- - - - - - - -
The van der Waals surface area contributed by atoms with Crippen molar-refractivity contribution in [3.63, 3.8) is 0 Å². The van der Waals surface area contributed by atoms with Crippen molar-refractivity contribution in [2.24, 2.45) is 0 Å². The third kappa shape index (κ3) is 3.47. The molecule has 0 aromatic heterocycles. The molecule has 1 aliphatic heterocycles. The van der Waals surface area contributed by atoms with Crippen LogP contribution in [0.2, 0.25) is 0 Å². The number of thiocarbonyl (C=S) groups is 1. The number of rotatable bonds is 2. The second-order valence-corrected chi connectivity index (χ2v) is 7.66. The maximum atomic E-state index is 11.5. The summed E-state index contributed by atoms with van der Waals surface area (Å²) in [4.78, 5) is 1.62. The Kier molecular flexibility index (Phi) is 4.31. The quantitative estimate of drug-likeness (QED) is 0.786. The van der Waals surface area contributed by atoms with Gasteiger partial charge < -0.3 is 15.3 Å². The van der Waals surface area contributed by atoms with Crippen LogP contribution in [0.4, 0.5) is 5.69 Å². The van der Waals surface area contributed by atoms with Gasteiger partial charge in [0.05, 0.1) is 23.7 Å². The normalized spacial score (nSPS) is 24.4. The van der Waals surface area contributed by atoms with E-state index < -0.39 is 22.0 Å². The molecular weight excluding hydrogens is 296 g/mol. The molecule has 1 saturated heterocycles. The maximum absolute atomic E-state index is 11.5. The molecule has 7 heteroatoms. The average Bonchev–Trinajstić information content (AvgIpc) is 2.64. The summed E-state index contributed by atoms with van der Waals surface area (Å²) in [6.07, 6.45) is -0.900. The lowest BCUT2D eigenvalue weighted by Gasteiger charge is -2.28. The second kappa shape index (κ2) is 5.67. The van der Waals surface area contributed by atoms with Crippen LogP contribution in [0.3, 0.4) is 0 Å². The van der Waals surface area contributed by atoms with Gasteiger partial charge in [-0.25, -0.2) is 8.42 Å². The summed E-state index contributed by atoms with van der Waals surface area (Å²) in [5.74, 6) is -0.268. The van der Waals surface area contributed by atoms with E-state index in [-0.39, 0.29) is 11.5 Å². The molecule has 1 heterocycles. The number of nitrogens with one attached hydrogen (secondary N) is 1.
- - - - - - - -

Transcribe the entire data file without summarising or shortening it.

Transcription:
The van der Waals surface area contributed by atoms with Crippen molar-refractivity contribution in [3.63, 3.8) is 0 Å². The van der Waals surface area contributed by atoms with Crippen molar-refractivity contribution in [2.24, 2.45) is 0 Å². The third kappa shape index (κ3) is 3.47. The molecule has 0 aromatic heterocycles. The molecule has 1 aliphatic heterocycles. The van der Waals surface area contributed by atoms with Crippen LogP contribution in [0.2, 0.25) is 0 Å². The number of thiocarbonyl (C=S) groups is 1. The number of rotatable bonds is 2. The second-order valence-corrected chi connectivity index (χ2v) is 7.66. The maximum atomic E-state index is 11.5. The summed E-state index contributed by atoms with van der Waals surface area (Å²) in [4.78, 5) is 1.62. The Kier molecular flexibility index (Phi) is 4.31. The quantitative estimate of drug-likeness (QED) is 0.786. The van der Waals surface area contributed by atoms with Gasteiger partial charge < -0.3 is 15.3 Å². The van der Waals surface area contributed by atoms with Crippen LogP contribution in [0.4, 0.5) is 5.69 Å². The van der Waals surface area contributed by atoms with Gasteiger partial charge in [0.05, 0.1) is 23.7 Å². The normalized spacial score (nSPS) is 24.4. The van der Waals surface area contributed by atoms with E-state index < -0.39 is 22.0 Å². The molecular weight excluding hydrogens is 296 g/mol. The molecule has 1 saturated heterocycles. The maximum absolute atomic E-state index is 11.5. The molecule has 7 heteroatoms. The average Bonchev–Trinajstić information content (AvgIpc) is 2.64. The summed E-state index contributed by atoms with van der Waals surface area (Å²) in [6.07, 6.45) is -0.900. The lowest BCUT2D eigenvalue weighted by Gasteiger charge is -2.28. The second kappa shape index (κ2) is 5.67. The van der Waals surface area contributed by atoms with Crippen LogP contribution in [0.3, 0.4) is 0 Å². The van der Waals surface area contributed by atoms with Gasteiger partial charge in [-0.25, -0.2) is 8.42 Å². The summed E-state index contributed by atoms with van der Waals surface area (Å²) in [5.74, 6) is -0.268. The van der Waals surface area contributed by atoms with E-state index in [-0.39, 0.29) is 11.5 Å². The molecule has 1 heterocycles. The number of nitrogens with one attached hydrogen (secondary N) is 1.